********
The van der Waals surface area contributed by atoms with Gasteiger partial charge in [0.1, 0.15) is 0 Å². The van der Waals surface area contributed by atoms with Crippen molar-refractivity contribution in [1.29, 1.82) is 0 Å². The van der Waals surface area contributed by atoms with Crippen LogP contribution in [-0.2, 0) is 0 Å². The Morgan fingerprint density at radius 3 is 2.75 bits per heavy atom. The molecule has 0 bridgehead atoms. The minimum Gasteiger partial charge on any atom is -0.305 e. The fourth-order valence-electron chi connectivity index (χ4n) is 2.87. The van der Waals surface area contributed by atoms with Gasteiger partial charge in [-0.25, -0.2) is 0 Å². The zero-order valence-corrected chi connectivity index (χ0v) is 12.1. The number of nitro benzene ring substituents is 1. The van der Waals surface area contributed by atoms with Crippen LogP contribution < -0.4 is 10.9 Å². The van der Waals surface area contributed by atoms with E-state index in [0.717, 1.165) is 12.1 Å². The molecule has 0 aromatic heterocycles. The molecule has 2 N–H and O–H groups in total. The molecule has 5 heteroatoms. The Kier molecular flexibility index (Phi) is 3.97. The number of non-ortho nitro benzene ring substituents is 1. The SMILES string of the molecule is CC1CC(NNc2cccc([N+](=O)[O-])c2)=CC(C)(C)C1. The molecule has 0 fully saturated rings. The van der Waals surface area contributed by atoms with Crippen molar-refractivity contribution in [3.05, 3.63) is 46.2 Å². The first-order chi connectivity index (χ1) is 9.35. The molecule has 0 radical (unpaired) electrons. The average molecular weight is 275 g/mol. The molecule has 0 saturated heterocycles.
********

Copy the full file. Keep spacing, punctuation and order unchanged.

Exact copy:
The van der Waals surface area contributed by atoms with Gasteiger partial charge in [0.1, 0.15) is 0 Å². The van der Waals surface area contributed by atoms with Crippen molar-refractivity contribution in [1.29, 1.82) is 0 Å². The van der Waals surface area contributed by atoms with Crippen LogP contribution in [-0.2, 0) is 0 Å². The Morgan fingerprint density at radius 3 is 2.75 bits per heavy atom. The molecule has 0 bridgehead atoms. The minimum Gasteiger partial charge on any atom is -0.305 e. The fourth-order valence-electron chi connectivity index (χ4n) is 2.87. The van der Waals surface area contributed by atoms with Gasteiger partial charge in [-0.25, -0.2) is 0 Å². The zero-order valence-corrected chi connectivity index (χ0v) is 12.1. The number of nitro benzene ring substituents is 1. The van der Waals surface area contributed by atoms with Crippen LogP contribution < -0.4 is 10.9 Å². The van der Waals surface area contributed by atoms with E-state index in [0.717, 1.165) is 12.1 Å². The molecule has 0 aromatic heterocycles. The molecule has 2 N–H and O–H groups in total. The molecule has 5 heteroatoms. The Kier molecular flexibility index (Phi) is 3.97. The number of non-ortho nitro benzene ring substituents is 1. The SMILES string of the molecule is CC1CC(NNc2cccc([N+](=O)[O-])c2)=CC(C)(C)C1. The molecule has 0 fully saturated rings. The van der Waals surface area contributed by atoms with Crippen molar-refractivity contribution in [3.05, 3.63) is 46.2 Å². The first-order chi connectivity index (χ1) is 9.35. The molecule has 0 radical (unpaired) electrons. The average molecular weight is 275 g/mol. The molecule has 0 saturated heterocycles.